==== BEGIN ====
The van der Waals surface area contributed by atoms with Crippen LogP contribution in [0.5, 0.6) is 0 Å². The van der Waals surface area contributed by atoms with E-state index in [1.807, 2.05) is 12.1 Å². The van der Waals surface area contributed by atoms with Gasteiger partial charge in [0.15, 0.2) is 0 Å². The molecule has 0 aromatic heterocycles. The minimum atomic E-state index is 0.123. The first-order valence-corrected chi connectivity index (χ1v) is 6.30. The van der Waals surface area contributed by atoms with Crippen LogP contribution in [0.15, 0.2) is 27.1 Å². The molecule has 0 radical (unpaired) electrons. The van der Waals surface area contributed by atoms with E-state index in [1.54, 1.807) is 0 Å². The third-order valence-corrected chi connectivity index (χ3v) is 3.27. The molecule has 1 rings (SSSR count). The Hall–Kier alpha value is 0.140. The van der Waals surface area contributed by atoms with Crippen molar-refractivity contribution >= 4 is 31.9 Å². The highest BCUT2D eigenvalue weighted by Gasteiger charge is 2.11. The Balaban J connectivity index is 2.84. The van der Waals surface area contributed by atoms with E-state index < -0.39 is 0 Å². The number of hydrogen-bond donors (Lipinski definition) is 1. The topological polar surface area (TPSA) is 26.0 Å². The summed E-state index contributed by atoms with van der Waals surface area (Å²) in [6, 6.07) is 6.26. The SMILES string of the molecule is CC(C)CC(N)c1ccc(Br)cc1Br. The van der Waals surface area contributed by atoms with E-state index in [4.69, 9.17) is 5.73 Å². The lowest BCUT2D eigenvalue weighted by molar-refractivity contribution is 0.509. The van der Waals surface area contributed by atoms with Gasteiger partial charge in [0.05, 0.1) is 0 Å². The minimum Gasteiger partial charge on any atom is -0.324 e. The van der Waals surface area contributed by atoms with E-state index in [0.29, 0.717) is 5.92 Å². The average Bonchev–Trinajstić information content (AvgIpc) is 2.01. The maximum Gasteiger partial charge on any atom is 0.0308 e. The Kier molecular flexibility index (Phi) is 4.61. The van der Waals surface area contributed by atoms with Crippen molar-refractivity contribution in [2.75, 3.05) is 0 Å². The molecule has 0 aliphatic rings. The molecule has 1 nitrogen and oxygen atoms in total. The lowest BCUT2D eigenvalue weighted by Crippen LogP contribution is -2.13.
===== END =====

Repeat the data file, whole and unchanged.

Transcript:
The van der Waals surface area contributed by atoms with Crippen LogP contribution in [0.5, 0.6) is 0 Å². The van der Waals surface area contributed by atoms with E-state index in [1.807, 2.05) is 12.1 Å². The van der Waals surface area contributed by atoms with Gasteiger partial charge in [0.15, 0.2) is 0 Å². The molecule has 0 aromatic heterocycles. The minimum atomic E-state index is 0.123. The first-order valence-corrected chi connectivity index (χ1v) is 6.30. The van der Waals surface area contributed by atoms with Crippen LogP contribution in [0.15, 0.2) is 27.1 Å². The molecule has 0 radical (unpaired) electrons. The van der Waals surface area contributed by atoms with E-state index in [1.54, 1.807) is 0 Å². The third-order valence-corrected chi connectivity index (χ3v) is 3.27. The molecule has 1 rings (SSSR count). The Hall–Kier alpha value is 0.140. The van der Waals surface area contributed by atoms with Crippen molar-refractivity contribution >= 4 is 31.9 Å². The highest BCUT2D eigenvalue weighted by Gasteiger charge is 2.11. The Balaban J connectivity index is 2.84. The van der Waals surface area contributed by atoms with E-state index < -0.39 is 0 Å². The number of hydrogen-bond donors (Lipinski definition) is 1. The topological polar surface area (TPSA) is 26.0 Å². The summed E-state index contributed by atoms with van der Waals surface area (Å²) in [6, 6.07) is 6.26. The SMILES string of the molecule is CC(C)CC(N)c1ccc(Br)cc1Br. The van der Waals surface area contributed by atoms with E-state index in [4.69, 9.17) is 5.73 Å². The lowest BCUT2D eigenvalue weighted by molar-refractivity contribution is 0.509. The van der Waals surface area contributed by atoms with Gasteiger partial charge in [0.05, 0.1) is 0 Å². The minimum Gasteiger partial charge on any atom is -0.324 e. The van der Waals surface area contributed by atoms with E-state index in [0.29, 0.717) is 5.92 Å². The average Bonchev–Trinajstić information content (AvgIpc) is 2.01. The maximum Gasteiger partial charge on any atom is 0.0308 e. The Kier molecular flexibility index (Phi) is 4.61. The van der Waals surface area contributed by atoms with Crippen molar-refractivity contribution in [2.75, 3.05) is 0 Å². The molecule has 0 aliphatic rings. The molecule has 1 nitrogen and oxygen atoms in total. The lowest BCUT2D eigenvalue weighted by Crippen LogP contribution is -2.13.